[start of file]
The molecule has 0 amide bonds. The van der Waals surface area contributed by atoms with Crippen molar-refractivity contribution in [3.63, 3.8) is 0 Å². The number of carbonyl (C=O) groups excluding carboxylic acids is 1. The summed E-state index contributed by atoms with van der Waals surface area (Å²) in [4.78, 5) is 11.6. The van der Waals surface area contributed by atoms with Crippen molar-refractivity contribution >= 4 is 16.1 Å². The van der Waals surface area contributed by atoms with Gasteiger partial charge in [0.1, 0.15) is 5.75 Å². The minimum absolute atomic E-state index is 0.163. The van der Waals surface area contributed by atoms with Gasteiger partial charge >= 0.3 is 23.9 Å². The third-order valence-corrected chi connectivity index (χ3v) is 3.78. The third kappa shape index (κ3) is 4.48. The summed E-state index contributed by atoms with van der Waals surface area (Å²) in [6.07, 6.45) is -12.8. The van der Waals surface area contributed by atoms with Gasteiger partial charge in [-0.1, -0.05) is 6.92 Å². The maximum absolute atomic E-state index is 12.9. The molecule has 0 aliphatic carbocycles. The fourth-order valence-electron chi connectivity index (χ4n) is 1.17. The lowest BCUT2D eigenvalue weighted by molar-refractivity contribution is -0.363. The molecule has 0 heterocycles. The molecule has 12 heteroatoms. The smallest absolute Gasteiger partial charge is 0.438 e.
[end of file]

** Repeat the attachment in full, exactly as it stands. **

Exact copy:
The molecule has 0 amide bonds. The van der Waals surface area contributed by atoms with Crippen molar-refractivity contribution in [3.63, 3.8) is 0 Å². The number of carbonyl (C=O) groups excluding carboxylic acids is 1. The summed E-state index contributed by atoms with van der Waals surface area (Å²) in [4.78, 5) is 11.6. The van der Waals surface area contributed by atoms with Crippen molar-refractivity contribution >= 4 is 16.1 Å². The van der Waals surface area contributed by atoms with Gasteiger partial charge in [0.1, 0.15) is 5.75 Å². The minimum absolute atomic E-state index is 0.163. The van der Waals surface area contributed by atoms with Gasteiger partial charge >= 0.3 is 23.9 Å². The third-order valence-corrected chi connectivity index (χ3v) is 3.78. The third kappa shape index (κ3) is 4.48. The summed E-state index contributed by atoms with van der Waals surface area (Å²) in [6.07, 6.45) is -12.8. The van der Waals surface area contributed by atoms with Gasteiger partial charge in [-0.1, -0.05) is 6.92 Å². The maximum absolute atomic E-state index is 12.9. The molecule has 0 aliphatic carbocycles. The fourth-order valence-electron chi connectivity index (χ4n) is 1.17. The lowest BCUT2D eigenvalue weighted by molar-refractivity contribution is -0.363. The molecule has 0 heterocycles. The molecule has 12 heteroatoms. The smallest absolute Gasteiger partial charge is 0.438 e.